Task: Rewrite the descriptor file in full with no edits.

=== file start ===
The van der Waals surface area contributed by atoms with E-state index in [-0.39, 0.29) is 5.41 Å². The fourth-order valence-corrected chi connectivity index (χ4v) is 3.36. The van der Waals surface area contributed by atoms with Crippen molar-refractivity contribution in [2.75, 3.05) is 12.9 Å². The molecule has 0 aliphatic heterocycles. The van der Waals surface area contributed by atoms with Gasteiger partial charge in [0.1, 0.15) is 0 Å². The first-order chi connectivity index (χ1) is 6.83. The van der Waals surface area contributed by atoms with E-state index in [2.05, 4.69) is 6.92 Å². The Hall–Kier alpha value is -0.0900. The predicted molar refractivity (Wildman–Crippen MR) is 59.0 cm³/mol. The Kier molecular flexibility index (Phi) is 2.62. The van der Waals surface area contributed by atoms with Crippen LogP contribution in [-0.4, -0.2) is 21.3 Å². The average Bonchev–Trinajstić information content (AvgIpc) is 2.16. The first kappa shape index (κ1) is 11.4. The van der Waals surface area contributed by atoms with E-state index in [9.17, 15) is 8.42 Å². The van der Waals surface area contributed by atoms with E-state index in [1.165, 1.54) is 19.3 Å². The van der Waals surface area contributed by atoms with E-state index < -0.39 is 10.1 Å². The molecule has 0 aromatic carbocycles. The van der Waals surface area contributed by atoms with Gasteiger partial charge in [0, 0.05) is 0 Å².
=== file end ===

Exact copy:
The van der Waals surface area contributed by atoms with E-state index in [-0.39, 0.29) is 5.41 Å². The fourth-order valence-corrected chi connectivity index (χ4v) is 3.36. The van der Waals surface area contributed by atoms with Crippen molar-refractivity contribution in [2.75, 3.05) is 12.9 Å². The molecule has 0 aliphatic heterocycles. The van der Waals surface area contributed by atoms with Gasteiger partial charge in [0.1, 0.15) is 0 Å². The first-order chi connectivity index (χ1) is 6.83. The van der Waals surface area contributed by atoms with E-state index in [2.05, 4.69) is 6.92 Å². The Hall–Kier alpha value is -0.0900. The predicted molar refractivity (Wildman–Crippen MR) is 59.0 cm³/mol. The Kier molecular flexibility index (Phi) is 2.62. The van der Waals surface area contributed by atoms with Crippen LogP contribution in [-0.4, -0.2) is 21.3 Å². The average Bonchev–Trinajstić information content (AvgIpc) is 2.16. The first kappa shape index (κ1) is 11.4. The van der Waals surface area contributed by atoms with E-state index in [9.17, 15) is 8.42 Å². The van der Waals surface area contributed by atoms with E-state index in [1.165, 1.54) is 19.3 Å². The van der Waals surface area contributed by atoms with E-state index < -0.39 is 10.1 Å². The molecule has 0 aromatic carbocycles. The van der Waals surface area contributed by atoms with Gasteiger partial charge in [0, 0.05) is 0 Å².